Yes, i had borderline ovarian cancer for 3 years and my ca125 started going up unexpectedly from 12 to 66, then after starting tamoxifen it more then doubled to 150 but not only that the histology changed from borderline to invasive resulting in a radical hysterectomy and debulking and now am having chemo. I honestly believe it is what caused 27 tumours to start growing out of nowhere. Tamoxifen induces a medical menopause and i wish i had of been better informed as we are all different and hormones are such touchy things- I dont think they have done enough research into tamoxifen and ovarian cancer yet, especially showing success. It is mainly used for breast cancer.
I am sorry to hear of your increase, I would def be stopping the tamoxifen until you know a little more. Please keep us posted. Best of luck x
I haven't used Tamoxifin myself yet, but after my surgery in a couple of weeks, my oncologist will be putting me on it as my low grade tumors are estrogen receptive (and Tamoxifin is an estrogen blocker)
Why did your doctor put you on that? Have you had your tumors tested before for estrogen receptors? I'm just surprised that they would use a hormonal treatment before putting you on a second line chemotherapy.
Good luck with everything...
At my cancer center they try hormone blockers on everyone who has NED and a rising CA-125, even if they haven't been tested for hormone receptors. Albeit they don't use Tamoxifen. Hormone blockers may stop the cancer from progressing, and they say if it doesn't, what did you lose? My center uses the aromatase inhibitors such as Femara because they said they are seeing better results with it and they are a little safer. Sometimes it will delay chemo for a little while, sometimes a long while.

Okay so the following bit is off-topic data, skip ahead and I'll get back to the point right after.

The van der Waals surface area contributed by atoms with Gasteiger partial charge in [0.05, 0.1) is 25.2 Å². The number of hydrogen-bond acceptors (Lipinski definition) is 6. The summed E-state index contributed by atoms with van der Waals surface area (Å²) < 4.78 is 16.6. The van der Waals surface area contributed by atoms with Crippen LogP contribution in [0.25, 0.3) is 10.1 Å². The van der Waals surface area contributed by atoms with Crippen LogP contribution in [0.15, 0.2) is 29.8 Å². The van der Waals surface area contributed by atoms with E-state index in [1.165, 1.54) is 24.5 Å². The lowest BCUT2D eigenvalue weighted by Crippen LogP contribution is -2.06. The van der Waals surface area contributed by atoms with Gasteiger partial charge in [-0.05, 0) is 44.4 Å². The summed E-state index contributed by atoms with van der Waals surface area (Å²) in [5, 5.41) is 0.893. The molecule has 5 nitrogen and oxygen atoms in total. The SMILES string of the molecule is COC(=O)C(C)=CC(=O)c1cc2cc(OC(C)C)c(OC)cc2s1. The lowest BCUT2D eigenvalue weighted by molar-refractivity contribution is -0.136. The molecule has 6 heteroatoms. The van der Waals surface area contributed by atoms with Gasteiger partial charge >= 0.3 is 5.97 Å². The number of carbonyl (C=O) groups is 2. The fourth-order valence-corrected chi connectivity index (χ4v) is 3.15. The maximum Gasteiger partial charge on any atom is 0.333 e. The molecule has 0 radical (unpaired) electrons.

Another scenario when they use estrogen blockers is for someone who has a low-grade cancer and low volume disease. Low-grade cancers tend to be the most hormone receptor positive and people with that type of cancer have a good shot at it working for them when chemo does not.
So for high grade cancers, the AI's are used like a bridge between chemos. If it works for you it can keep you off chemo as long as possible. For low grade cancers, where chemo doesn't really work that great at all, it is used as a bridge as well, but the chances of that bridge being a lot longer are much much better. The bridge in the low grade case can sometimes be years and years and years.
Just to add to what Lauren said regarding tamoxifen vs. other AI's, they do work differently in the body. Tamoxifen works by blocking the body's use of estrogen, whereas AI's reduce the amount of estrogen present in the body. In studies of breast cancer patients, AI's have proven to work better than tamoxifen in preventing recurrence, and there are far fewer serious side effects with AI's than with tamoxifen, too. Tamoxifen can cause blood clots, and stroke..and endometrial cancer. But that's one thing most of us don't have to worry about. AI's have their own risks, too, including bone loss, and joint stiffness and pain. Although AI's seem to be better at preventing recurrence in estrogen related breast cancer (I've not found a whole lot on their use with ovarian cancer, although my own experience is that it is working to keep me stable), cost can be an issue. Tamoxifen is a generic drug, and AI's are not.
I said all that to say this: If tamoxifen doesn't work for you, and you are estrogen receptor positive, it might be worth it to try a aromatase inhibitor.
I was put on tamoxifen 6 months post completion of my first chemo (cisplatin/taxol). At that time, my CA had risen to 107 but my scans were NED. Within 6 months, my CA was down to normal levels, but by the next month (7th month), the CA started rising again and continued to rise for one year before we started current chemo.